Sunday, 30 April 2017

Elephant back rangers

Ranger on Tiger Patrol - Kanha NP
While on safari in India, it is likely that you will come across National Park rangers on patrol, mounted on Elephants. 
Riding Elephants (while traditional in India) is undoubtedly a controversial subject and one that includes cultural and conservation elements as well as animals welfare considerations.
A young Elephant under training
To be honest I am uncomfortable with Elephants being ridden at all, and we do not support Elephant back riding for tourists.
During my recent Indian safari, I talked to a few of the Mahout's and Forestry rangers to try to better understand their issues and need to be mounted on Elephants. Without doubt, I met individuals who cared for their animals, both Elephant and Tigers. Elephants are used to transport the rangers into the jungle where vehicle access is not possible, to monitor the resident Tigers. Which in turn, appear to tolerate Elephants and therefore the impact on Tiger behaviour is minimised.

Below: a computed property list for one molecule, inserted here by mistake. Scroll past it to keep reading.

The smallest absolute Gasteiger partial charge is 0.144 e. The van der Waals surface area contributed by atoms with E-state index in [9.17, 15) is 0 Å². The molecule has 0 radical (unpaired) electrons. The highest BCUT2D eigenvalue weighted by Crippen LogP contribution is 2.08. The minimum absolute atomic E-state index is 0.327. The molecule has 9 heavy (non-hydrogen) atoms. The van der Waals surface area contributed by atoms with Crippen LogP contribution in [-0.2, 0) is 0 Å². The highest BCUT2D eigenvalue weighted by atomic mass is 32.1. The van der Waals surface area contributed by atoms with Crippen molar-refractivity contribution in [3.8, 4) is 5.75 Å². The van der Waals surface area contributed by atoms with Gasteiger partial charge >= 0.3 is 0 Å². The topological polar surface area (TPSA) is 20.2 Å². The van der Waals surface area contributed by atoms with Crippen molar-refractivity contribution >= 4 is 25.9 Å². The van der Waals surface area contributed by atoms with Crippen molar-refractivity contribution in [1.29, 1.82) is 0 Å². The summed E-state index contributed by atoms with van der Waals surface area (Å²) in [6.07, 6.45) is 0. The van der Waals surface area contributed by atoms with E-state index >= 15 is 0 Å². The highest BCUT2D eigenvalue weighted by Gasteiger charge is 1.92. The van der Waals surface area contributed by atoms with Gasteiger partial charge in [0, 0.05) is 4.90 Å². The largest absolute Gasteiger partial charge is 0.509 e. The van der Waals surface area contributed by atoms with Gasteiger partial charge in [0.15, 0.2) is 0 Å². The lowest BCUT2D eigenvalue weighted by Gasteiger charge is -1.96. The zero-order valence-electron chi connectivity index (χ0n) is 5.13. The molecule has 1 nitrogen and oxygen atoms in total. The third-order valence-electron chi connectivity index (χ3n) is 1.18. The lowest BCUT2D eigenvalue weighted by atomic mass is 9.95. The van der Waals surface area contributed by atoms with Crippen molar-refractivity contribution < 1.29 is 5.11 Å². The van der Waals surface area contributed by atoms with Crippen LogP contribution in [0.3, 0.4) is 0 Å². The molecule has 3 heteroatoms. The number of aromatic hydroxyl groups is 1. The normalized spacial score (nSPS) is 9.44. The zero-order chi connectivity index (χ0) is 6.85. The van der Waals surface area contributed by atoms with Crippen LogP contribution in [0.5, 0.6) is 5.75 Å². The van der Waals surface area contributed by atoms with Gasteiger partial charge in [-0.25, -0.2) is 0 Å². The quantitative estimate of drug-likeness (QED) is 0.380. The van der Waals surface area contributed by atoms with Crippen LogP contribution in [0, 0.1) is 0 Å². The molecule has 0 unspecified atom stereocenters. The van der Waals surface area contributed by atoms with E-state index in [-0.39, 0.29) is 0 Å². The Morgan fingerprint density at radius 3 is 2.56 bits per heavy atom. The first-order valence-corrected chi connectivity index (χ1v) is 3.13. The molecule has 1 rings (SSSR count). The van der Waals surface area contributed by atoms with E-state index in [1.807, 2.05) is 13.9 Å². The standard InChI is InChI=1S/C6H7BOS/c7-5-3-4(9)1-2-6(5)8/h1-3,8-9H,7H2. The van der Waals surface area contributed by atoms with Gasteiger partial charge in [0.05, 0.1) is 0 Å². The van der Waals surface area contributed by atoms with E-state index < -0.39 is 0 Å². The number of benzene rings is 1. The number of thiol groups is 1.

I met with one Mahout who (while he was caring for a sick Tiger in dense jungle), was able to get relatively close to the stricken Tiger on Elephant back, at which point he bravely dismounted to pour water over the sick Tiger in order to offer some respite from the heat and to cool it down as it lay incapacitated in the jungle. Thankfully that Tiger recovered.
On patrol in the dense jungle
What we can say is that the conservation efforts of the Forestry department and indeed government overall, has lead to a significant increase in the number of Tigers in the National Parks. A matter that is worthy of congratulations and celebration and rangers mounted on Elephants have no doubt assisted in the success. Alternate methods for monitoring Tigers are being sought, which leaves the question of what would happen to the Elephants that currently patrolling? It's likely that Elephant backed patrols will be phased out over time, which will is probably the best solution for domestic Elephants.

Written by Will Fox

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